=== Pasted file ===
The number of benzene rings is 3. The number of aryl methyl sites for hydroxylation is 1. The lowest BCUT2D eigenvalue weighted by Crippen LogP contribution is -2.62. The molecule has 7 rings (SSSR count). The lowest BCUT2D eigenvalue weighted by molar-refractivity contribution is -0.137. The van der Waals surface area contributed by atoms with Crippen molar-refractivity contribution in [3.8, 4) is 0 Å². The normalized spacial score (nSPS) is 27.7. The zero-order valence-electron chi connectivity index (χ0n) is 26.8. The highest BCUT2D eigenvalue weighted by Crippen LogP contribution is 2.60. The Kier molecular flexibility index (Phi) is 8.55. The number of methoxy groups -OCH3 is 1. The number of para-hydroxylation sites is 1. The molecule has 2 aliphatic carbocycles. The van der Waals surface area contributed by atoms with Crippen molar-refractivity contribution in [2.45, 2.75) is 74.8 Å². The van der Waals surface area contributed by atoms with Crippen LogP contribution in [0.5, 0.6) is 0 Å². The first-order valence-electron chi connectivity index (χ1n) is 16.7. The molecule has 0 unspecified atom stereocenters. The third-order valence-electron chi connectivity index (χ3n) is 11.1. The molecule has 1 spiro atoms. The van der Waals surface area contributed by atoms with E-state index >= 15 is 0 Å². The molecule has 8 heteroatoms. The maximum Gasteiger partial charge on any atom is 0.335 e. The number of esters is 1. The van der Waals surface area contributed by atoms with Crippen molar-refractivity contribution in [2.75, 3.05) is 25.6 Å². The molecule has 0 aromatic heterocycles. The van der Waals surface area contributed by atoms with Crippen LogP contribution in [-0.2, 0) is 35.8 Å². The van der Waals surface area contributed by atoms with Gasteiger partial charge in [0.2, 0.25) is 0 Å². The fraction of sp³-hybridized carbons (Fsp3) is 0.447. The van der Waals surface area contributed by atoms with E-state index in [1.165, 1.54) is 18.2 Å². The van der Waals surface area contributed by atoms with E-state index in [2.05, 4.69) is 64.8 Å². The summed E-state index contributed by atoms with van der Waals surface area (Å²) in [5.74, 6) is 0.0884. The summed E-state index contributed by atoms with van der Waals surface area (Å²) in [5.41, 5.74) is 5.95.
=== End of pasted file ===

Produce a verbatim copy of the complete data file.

The number of benzene rings is 3. The number of aryl methyl sites for hydroxylation is 1. The lowest BCUT2D eigenvalue weighted by Crippen LogP contribution is -2.62. The molecule has 7 rings (SSSR count). The lowest BCUT2D eigenvalue weighted by molar-refractivity contribution is -0.137. The van der Waals surface area contributed by atoms with Crippen molar-refractivity contribution in [3.8, 4) is 0 Å². The normalized spacial score (nSPS) is 27.7. The zero-order valence-electron chi connectivity index (χ0n) is 26.8. The highest BCUT2D eigenvalue weighted by Crippen LogP contribution is 2.60. The Kier molecular flexibility index (Phi) is 8.55. The number of methoxy groups -OCH3 is 1. The number of para-hydroxylation sites is 1. The molecule has 2 aliphatic carbocycles. The van der Waals surface area contributed by atoms with Crippen molar-refractivity contribution in [2.45, 2.75) is 74.8 Å². The van der Waals surface area contributed by atoms with Crippen LogP contribution in [0.5, 0.6) is 0 Å². The first-order valence-electron chi connectivity index (χ1n) is 16.7. The molecule has 0 unspecified atom stereocenters. The third-order valence-electron chi connectivity index (χ3n) is 11.1. The molecule has 1 spiro atoms. The van der Waals surface area contributed by atoms with E-state index >= 15 is 0 Å². The molecule has 8 heteroatoms. The maximum Gasteiger partial charge on any atom is 0.335 e. The number of esters is 1. The van der Waals surface area contributed by atoms with Crippen molar-refractivity contribution in [2.75, 3.05) is 25.6 Å². The molecule has 0 aromatic heterocycles. The van der Waals surface area contributed by atoms with Crippen LogP contribution in [-0.2, 0) is 35.8 Å². The van der Waals surface area contributed by atoms with Gasteiger partial charge in [0.2, 0.25) is 0 Å². The fraction of sp³-hybridized carbons (Fsp3) is 0.447. The van der Waals surface area contributed by atoms with E-state index in [1.165, 1.54) is 18.2 Å². The van der Waals surface area contributed by atoms with E-state index in [2.05, 4.69) is 64.8 Å². The summed E-state index contributed by atoms with van der Waals surface area (Å²) in [5.74, 6) is 0.0884. The summed E-state index contributed by atoms with van der Waals surface area (Å²) in [5.41, 5.74) is 5.95.